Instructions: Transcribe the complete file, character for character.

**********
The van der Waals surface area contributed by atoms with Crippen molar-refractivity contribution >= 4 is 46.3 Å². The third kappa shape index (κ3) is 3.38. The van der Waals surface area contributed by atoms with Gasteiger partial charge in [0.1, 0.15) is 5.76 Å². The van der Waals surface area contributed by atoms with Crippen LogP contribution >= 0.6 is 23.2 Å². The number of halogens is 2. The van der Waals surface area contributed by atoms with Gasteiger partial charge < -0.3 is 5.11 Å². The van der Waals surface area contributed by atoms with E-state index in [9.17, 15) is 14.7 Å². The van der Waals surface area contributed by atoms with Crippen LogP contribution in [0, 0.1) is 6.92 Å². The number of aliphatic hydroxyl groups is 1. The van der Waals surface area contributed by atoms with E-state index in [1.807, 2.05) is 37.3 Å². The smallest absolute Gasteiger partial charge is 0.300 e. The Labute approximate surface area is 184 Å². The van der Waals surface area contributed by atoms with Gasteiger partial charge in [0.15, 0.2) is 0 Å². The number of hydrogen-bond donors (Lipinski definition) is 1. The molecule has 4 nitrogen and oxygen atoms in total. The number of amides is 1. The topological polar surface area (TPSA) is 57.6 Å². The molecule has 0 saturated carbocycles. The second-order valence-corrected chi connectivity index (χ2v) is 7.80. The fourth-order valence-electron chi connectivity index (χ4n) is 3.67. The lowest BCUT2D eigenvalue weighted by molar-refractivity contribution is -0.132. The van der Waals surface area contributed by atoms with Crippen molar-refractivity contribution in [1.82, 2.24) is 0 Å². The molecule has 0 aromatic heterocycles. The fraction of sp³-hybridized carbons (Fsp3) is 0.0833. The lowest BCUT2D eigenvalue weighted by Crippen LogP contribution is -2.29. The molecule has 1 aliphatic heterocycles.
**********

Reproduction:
The van der Waals surface area contributed by atoms with Crippen molar-refractivity contribution >= 4 is 46.3 Å². The third kappa shape index (κ3) is 3.38. The van der Waals surface area contributed by atoms with Gasteiger partial charge in [0.1, 0.15) is 5.76 Å². The van der Waals surface area contributed by atoms with Crippen LogP contribution >= 0.6 is 23.2 Å². The number of halogens is 2. The van der Waals surface area contributed by atoms with Gasteiger partial charge < -0.3 is 5.11 Å². The van der Waals surface area contributed by atoms with E-state index in [9.17, 15) is 14.7 Å². The van der Waals surface area contributed by atoms with Crippen LogP contribution in [0, 0.1) is 6.92 Å². The number of aliphatic hydroxyl groups is 1. The van der Waals surface area contributed by atoms with E-state index in [1.807, 2.05) is 37.3 Å². The smallest absolute Gasteiger partial charge is 0.300 e. The Labute approximate surface area is 184 Å². The van der Waals surface area contributed by atoms with Gasteiger partial charge in [0.15, 0.2) is 0 Å². The number of hydrogen-bond donors (Lipinski definition) is 1. The molecule has 4 nitrogen and oxygen atoms in total. The number of amides is 1. The topological polar surface area (TPSA) is 57.6 Å². The molecule has 0 saturated carbocycles. The second-order valence-corrected chi connectivity index (χ2v) is 7.80. The fourth-order valence-electron chi connectivity index (χ4n) is 3.67. The lowest BCUT2D eigenvalue weighted by molar-refractivity contribution is -0.132. The van der Waals surface area contributed by atoms with Crippen molar-refractivity contribution in [1.82, 2.24) is 0 Å². The molecule has 0 aromatic heterocycles. The fraction of sp³-hybridized carbons (Fsp3) is 0.0833. The lowest BCUT2D eigenvalue weighted by Crippen LogP contribution is -2.29. The molecule has 1 aliphatic heterocycles.